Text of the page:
The distribution of the alcohols of monoesters covered the range C24-C32 in both sources of waxes 3) presented C24 as the main compound. For some samples (1c, 2c, 1p and 6p, Table 3) C32 was an important component. In most samples, however, it was a minor constituent of the ester fraction and, in some samples (2p, 7p and 10p), C32 was not detected.

Palmitic acid (C16) was the dominant homologue of the acyl portion of esters in all samples examined (Table 3), in agreement with previous findings about propolis wax13. Although no data were raised about chain lengths of intact esters in the present investigation, the fact that the main alcohol is in general C30 and the main acid is C16 suggests that triacontil palmitate (C46) predominates among the esters of the samples of propolis and comb wax investigated. Esters ranging from C40 to C50 were found to occur in comb waxes of A. mellifera mellifera and A. mellifera adansonii, the most abundant being C469. As in the cases of hydrocarbons and alcohols commented above, a wide variation of patterns of the acid portion of esters is observed in Table 3. For example, samples 1c, 3c, 3p, 5p and 10p presented exclusively palmitic acid. On the other hand, samples 4c and 7p yielded a long series of homologues ranging from C16 to C28; oleic acid is an important constituent in some samples (2c, 2p, 7p-9p), but a minor or undetected component in other samples.

In spite of the wide variation observed in the distribution of the constituents of all fractions analyzed, there is a remarkable similarity between the composition of propolis wax and comb wax. The resin and the volatile fractions of propolis are presumably largely derived from plant secretions collected by bees1. Since plants produce waxes that coat all aerial cutinized parts29, 30,the hypothesis could be raised that propolis wax might also be derived from plant secretions. But several differences can be pointed out between the composition of beeswax (as here reported) and plant waxes. For example, the latter rarely present alkenes and oleic acid as important hydrocarbon constituents29, 30, and esters may predominate in plant waxes, but not always. In contrast, monoesters always appeared consistently as the predominant class of propolis wax (Table 1).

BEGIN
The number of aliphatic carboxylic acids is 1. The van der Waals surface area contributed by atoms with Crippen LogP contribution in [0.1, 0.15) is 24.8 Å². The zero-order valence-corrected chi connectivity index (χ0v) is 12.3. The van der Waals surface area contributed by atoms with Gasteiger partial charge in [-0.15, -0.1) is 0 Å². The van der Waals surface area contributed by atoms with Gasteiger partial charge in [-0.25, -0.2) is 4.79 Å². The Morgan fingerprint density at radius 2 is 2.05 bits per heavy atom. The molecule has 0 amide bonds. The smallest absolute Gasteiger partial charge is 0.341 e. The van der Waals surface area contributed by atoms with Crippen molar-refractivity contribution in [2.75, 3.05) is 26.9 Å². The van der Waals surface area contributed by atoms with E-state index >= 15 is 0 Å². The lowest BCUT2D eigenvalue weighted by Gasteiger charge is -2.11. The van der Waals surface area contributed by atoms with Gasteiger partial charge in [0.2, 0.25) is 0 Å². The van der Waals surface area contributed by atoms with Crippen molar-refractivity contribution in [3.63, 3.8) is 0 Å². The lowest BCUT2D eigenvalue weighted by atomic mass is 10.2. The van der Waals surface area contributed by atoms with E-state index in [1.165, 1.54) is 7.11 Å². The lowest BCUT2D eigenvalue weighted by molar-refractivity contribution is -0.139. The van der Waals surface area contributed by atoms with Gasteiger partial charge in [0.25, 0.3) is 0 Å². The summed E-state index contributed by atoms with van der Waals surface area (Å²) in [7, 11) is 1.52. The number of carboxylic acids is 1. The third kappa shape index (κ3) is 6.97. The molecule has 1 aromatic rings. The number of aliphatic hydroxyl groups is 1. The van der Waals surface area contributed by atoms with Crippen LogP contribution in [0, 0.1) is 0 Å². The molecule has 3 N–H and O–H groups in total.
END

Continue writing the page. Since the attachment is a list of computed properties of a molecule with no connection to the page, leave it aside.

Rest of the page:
Experimental

Material

Samples of propolis and comb waxes were collected from hives growing in the states of São Paulo and Paraná (Southeast and Southern Brazil, respectively) (Table 1).

Extraction of the waxes

Samples of propolis were extracted with chloroform in a Soxhlet extractor13. Amounts of comb ranging from 1.0 to 3.0 g were treated with boiling chloroform and filtered while still hot. The chloroform extracts were evaporated to dryness under reduced pressure and dried in a dessicator to constant weight (Table 1).

Separation and identification of constituent fractions

The fractions of constituents of propolis and comb waxes were separated by CC, using silicagel and a mixture of solvents of increasing polarity13, and TLC, using silicagel impregnated with sodium fluoresceine and developing with a mixture of hexane: chloroform (73:27)13. Functional characterization of the constituent classes was achieved by IR spectroscopy with a Perkin Elmer model FTIR spectrophotometer. The esters were hydrolyzed with methanolic KOH and the resultant acid and alcohol fractions separated by means of extraction with chloroform after neutralization with 10% HCl13. The acids were identified as the corresponding methyl esters and alcohols as the corresponding acetyl esters by GC/electron impact mass spectrometry on an HP model 5890 series II GC interfaced with an HP 5989B ChemStation mass spectrometer using conditions identical to those cited in reference 13.

Acknowledgements

The authors acknowledge financial support provided by FAPESP (Fundação de Amparo à Pesquisa do Estado de São Paulo) and CNPq (Conselho Nacional do Desenvolvimento Científico e Tecnológico).

Received: April 08, 1999

Published on the web: August 31, 2000

FAPESP helped in meeting the publication costs of this article.

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Publication Dates

  • Publication in this collection
    15 Jan 2001
  • Date of issue
    Oct 2000

History

  • Received
    08 Apr 1999
  • Accepted
    31 Aug 1999